Thirty U.S. senators attached their names to the Secure And Fair Enforcement (SAFE) Banking Act of 2021, legislation that was reintroduced March 23 in the upper chamber of Congress. Among them, seven Republicans are on board.
Sens. Jeff Merkley (D-OR) and Steve Daines (R-MT) are leading the charge as primary sponsors of the bill, which would create protections for financial institutions that provide services to state-legal cannabis businesses. The Senate version of the bill comes on the heels of SAFE Banking being refiled in the House on March 18, where it carries more than 100 co-sponsors. The lower chamber overwhelmingly passed a standalone version of the bill in 2019, and then House members passed the measure two more times as part of federal coronavirus relief bills in 2020.
None of those previous efforts cleared the Senate, where there now lies new optimism with Democrats taking control of a 50-50 split via Vice President Kamala Harris representing the tiebreaker vote. In the last Congress, the SAFE Banking Act of 2019 had 35 senators signed on for sponsorship, including then-Sen. Harris, but former Majority Leader Mitch McConnell (R-KY) never acted on calendaring it for floor debate.
Many state-legal medicinal or adult-use cannabis businesses are denied access to the banking system because banks fear they may be prosecuted under federal law given the ongoing federal restrictions on cannabis, Merkley said in a press release March 23. The lack of access to bank accounts, credit cards and checks has forced some state-legal cannabis businesses to operate in cash, opening the door to tax evasion and to a dangerous pattern of robberies, including one that resulted in the murder of a store clerk in Portland, Ore., Merkley said.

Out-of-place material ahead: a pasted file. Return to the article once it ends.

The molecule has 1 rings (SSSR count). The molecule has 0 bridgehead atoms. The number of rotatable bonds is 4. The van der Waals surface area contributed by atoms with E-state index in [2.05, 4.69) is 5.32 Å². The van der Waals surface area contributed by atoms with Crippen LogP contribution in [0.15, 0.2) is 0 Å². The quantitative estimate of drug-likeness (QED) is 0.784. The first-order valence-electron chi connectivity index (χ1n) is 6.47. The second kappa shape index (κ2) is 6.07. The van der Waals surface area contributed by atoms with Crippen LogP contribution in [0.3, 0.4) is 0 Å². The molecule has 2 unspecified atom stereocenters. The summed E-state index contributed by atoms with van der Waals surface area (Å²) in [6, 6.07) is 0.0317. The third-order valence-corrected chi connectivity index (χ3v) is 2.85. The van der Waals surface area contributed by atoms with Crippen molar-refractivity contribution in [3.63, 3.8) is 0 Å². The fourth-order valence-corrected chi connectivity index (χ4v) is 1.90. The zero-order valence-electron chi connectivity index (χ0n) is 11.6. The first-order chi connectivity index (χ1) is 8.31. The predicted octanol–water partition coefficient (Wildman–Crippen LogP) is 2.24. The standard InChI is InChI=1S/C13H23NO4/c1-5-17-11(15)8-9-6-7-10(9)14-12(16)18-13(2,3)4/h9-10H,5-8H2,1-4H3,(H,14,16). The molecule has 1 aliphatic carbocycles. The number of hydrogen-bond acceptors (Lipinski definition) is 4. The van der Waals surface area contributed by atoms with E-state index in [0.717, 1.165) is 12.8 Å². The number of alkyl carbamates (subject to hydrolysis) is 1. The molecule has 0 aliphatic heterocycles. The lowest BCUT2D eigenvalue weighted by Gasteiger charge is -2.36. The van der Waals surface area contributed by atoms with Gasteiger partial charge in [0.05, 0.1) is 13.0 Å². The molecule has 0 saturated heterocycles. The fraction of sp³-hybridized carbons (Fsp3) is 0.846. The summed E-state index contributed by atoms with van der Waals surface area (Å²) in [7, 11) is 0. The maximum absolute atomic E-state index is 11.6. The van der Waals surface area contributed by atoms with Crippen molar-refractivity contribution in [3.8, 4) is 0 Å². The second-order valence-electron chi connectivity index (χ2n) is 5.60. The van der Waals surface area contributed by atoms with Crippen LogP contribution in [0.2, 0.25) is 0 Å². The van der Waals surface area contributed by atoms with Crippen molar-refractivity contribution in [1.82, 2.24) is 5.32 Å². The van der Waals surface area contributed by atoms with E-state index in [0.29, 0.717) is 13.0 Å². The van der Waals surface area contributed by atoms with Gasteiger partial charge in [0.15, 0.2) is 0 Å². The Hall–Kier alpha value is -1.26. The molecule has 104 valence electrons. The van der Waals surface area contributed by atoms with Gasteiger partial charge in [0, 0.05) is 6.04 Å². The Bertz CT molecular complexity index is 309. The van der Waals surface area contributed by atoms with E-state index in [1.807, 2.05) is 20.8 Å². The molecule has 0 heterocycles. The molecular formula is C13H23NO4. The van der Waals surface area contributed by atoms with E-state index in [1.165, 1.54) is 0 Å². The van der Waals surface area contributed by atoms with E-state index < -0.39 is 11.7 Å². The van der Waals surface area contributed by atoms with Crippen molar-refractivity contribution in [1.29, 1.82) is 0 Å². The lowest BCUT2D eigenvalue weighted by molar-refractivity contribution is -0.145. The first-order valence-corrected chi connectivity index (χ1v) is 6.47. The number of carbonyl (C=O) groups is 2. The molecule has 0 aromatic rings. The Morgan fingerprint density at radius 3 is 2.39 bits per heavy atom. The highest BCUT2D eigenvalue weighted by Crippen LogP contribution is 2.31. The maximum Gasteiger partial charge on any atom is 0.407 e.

“No one working in a store or behind a register should have to worry about experiencing a traumatic robbery at any moment,” Merkley said. “That means we can’t keep forcing legal cannabis businesses to operate entirely in cash—a nonsensical rule that is an open invitation to robbery and money laundering. Let’s make 2021 the year that we get this bill signed into law so we can ensure that all legal cannabis businesses have access to the financial services they need to help keep their employees safe.”
Helping motor more than $17.5 billion of legal cannabis sales in the U.S. in 2020, there were 515 banks and 169 credit unions providing services to cannabis-related businesses at the end of last year, according to Financial Crimes Enforcement Network’s (FinCEN) quarterly cannabis banking update. But, like Merkley said, not all cannabis-related businesses have access to those financial institutions, and those financial institutions don’t have guaranteed safe harbor for taking on clients who operate in a sector that is not federally legal.
Providing all state-legal cannabis businesses access to banking services would not only improve community safety, but also make it easier for Americans of color—who have long been disproportionately impacted by America’s war-on-drugs policies and generations of asset-stripping policies and practices—to access the capital necessary to participate in the merging cannabis industry, Merkley said in